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« Roo (in the) Corner - new features in trunk... | Main | Webflow on Grails and jQuery UI with Grails at the Philly on Grails User Group Meeting »

Living on the Edge of a Roo - working on the trunk

Let's say you're an add-on developer or someone who wants to stay current with the refactorings of Roo 1.2. Since it is in active development, you need to do two things to make your project work with the latest code. Remember, this is bleeding edge, so don't be surprised if your Maven gets ahead of your snapshot builds...

Install the CI build

First, download the most recent build from the CI server at Install it as roo in your symlinks (unix/OS X) or add to the path for Windows.

On my OS X system, I call it rooss, and I keep M1 as roo.

Set up your snapshot repo and Roo version

Next, edit your pom.xml file and change the roo.version to 1.2.0.BUILD-SNAPSHOT - the punctuation is very important to Maven here. You'll need to add the Roo snapshots repository to your repository list:

    <name>Spring Roo Repository</name>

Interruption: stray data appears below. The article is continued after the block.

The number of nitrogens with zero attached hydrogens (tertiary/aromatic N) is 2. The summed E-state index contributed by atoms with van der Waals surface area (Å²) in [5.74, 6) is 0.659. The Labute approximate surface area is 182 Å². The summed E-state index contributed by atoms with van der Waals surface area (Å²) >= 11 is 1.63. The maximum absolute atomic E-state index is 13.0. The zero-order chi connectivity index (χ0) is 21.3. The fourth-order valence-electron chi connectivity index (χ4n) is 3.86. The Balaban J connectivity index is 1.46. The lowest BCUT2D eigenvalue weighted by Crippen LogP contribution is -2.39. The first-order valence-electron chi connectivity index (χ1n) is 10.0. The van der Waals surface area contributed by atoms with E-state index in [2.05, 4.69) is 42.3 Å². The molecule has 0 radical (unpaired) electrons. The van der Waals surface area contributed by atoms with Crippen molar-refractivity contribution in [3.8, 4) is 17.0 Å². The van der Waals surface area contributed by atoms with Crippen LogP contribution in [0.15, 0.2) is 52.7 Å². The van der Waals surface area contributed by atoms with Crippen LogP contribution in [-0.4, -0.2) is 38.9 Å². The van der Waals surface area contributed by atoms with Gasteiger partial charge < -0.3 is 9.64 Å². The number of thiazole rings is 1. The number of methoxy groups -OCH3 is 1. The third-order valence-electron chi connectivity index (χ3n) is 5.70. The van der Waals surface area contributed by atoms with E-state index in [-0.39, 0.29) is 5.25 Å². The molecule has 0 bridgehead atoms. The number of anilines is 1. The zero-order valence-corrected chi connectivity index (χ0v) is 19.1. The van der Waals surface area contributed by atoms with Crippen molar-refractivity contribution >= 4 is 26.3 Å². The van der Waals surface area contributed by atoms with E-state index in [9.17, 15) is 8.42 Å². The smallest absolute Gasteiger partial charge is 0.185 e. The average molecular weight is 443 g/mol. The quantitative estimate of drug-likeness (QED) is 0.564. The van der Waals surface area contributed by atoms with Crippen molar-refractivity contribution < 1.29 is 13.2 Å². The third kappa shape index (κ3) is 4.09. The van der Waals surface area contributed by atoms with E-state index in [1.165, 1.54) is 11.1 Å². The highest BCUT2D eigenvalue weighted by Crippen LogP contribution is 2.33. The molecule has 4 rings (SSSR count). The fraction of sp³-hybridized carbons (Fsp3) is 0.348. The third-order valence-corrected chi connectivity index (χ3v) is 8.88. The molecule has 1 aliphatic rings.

Then, you can do a mvn package and you should be on your way.

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Reader Comments (2)

You can also download and build the current trunk from source. Now from github:

It's very easy, just follow the readme.txt instructions.

Actually it's a simple mvn clean install (with maven 3 and Java 6 and a MAVEN_OPTS for mempry), but you need to configure gpg before (very easy in Mac, not to difficult in windows and not too bad in Ubuntu) But you tell us in a previous POST how to avoid the signature step ;)

Then a ln -s in *NIX:
sudo ln -s $ROO_HOME/bootstrap/roo-dev /usr/bin/roo-dev
sudo chmod +x /usr/bin/roo-dev

In windows, add roo-dev to the path.

You can even debug Roo importing the projects in Eclipse. Existing in workspace if you previously run mvn install eclipse:clean eclipse:eclipse

October 18, 2011 | Unregistered Commenterjbbarquero (Javier)

Excellent point. I had troubles early on with remembering to set up my GPG key and every time I got around to it, it was too late. This is a little less work, and it acts like the final product as opposed to running it from the project directory. However, I agree, that's probably the best way to make 100% sure you have the right 'stuff' in your build.


October 18, 2011 | Registered CommenterKen Rimple

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